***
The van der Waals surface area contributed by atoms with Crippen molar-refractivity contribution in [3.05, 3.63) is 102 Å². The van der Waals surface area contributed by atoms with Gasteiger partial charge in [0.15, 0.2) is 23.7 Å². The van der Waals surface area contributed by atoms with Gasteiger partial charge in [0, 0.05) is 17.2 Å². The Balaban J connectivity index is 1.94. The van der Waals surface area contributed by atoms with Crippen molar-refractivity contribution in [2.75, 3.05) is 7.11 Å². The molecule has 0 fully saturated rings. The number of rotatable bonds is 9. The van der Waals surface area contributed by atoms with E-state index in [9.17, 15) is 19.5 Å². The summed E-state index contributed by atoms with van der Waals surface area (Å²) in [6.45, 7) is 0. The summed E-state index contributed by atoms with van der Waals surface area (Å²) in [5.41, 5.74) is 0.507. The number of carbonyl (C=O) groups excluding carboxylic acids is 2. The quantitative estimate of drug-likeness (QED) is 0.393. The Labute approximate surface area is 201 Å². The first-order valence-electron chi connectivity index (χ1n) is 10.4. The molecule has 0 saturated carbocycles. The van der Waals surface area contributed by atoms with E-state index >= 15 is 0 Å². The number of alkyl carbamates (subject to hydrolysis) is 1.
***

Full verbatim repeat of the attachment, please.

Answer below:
The van der Waals surface area contributed by atoms with Crippen molar-refractivity contribution in [3.05, 3.63) is 102 Å². The van der Waals surface area contributed by atoms with Gasteiger partial charge in [0.15, 0.2) is 23.7 Å². The van der Waals surface area contributed by atoms with Gasteiger partial charge in [0, 0.05) is 17.2 Å². The Balaban J connectivity index is 1.94. The van der Waals surface area contributed by atoms with Crippen molar-refractivity contribution in [2.75, 3.05) is 7.11 Å². The molecule has 0 fully saturated rings. The number of rotatable bonds is 9. The van der Waals surface area contributed by atoms with E-state index in [9.17, 15) is 19.5 Å². The summed E-state index contributed by atoms with van der Waals surface area (Å²) in [6.45, 7) is 0. The summed E-state index contributed by atoms with van der Waals surface area (Å²) in [5.41, 5.74) is 0.507. The number of carbonyl (C=O) groups excluding carboxylic acids is 2. The quantitative estimate of drug-likeness (QED) is 0.393. The Labute approximate surface area is 201 Å². The first-order valence-electron chi connectivity index (χ1n) is 10.4. The molecule has 0 saturated carbocycles. The van der Waals surface area contributed by atoms with E-state index >= 15 is 0 Å². The number of alkyl carbamates (subject to hydrolysis) is 1.